Sarah Swingle: “I believe peaceful activism makes an impact because it comes from a place of love and not fear—unlike the violence, slanderous talk, and shock media you reference, which all originate in fear. People respond to love and want justice, and peaceful activism offers both.”

Alison Sher: “I think peaceful activism is the only balancing counterforce to the other messages you describe, which we are viscerally and subliminally assaulted by every time we turn on the TV, the computer, or walk outside. Peaceful activism is the minority of messaging we receive. So much so that people make fun of it, like it’s delusional and naive. Yet, if it weren't for those aspiring to provide an alternative to the violent, slanderous shock-talk commentary that permeates our media, there would be no ripples of hope to inspire us to be gentle, no other examples to show our children about what the world and people can also be like.”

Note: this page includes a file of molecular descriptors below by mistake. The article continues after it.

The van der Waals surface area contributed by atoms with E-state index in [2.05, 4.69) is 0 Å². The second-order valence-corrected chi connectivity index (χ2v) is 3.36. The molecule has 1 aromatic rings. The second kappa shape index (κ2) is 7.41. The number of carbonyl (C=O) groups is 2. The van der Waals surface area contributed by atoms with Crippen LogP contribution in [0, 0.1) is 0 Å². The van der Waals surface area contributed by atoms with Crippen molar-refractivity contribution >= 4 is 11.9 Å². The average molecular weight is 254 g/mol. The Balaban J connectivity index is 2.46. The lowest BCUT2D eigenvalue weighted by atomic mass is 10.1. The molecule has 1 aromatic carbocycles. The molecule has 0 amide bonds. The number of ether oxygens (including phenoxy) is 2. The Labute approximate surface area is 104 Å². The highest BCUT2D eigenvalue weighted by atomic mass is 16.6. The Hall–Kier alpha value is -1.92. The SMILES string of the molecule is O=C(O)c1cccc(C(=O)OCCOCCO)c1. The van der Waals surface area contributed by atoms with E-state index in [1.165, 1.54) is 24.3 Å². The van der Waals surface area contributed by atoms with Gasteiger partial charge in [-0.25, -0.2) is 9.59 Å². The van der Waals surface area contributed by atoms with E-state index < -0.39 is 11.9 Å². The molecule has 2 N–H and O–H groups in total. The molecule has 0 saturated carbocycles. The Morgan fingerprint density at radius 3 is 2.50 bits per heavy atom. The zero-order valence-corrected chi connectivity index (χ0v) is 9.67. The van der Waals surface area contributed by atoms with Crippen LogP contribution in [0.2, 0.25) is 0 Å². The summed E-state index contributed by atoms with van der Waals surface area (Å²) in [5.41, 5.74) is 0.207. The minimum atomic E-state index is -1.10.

What is your advice to others who want to create change in the world?

Andrea Boyd: “Keep going. Even if you feel like you aren't doing a good job, or there is so much more to do, or you aren't sure, or you're tired, or people get upset at you, or you're considered radical, crazy, weird, provocative...whatever might arise on your courageous journey to bring about positive change, you are a conduit! You're a channel for transmission, from the Latin conducere—"bring together." Bringing together, joining, connecting the dots, realizing the truth of the interconnectedness of life, living in the mystery...oh, and singing helps too:)”

Sarah Swingle: “Don't let the fact that you can't do everything intimidate you into doing nothing. It's easy to sit on the sidelines and wish somebody would do something about the injustice in the world. But we forget that we are somebody, and we can do something!”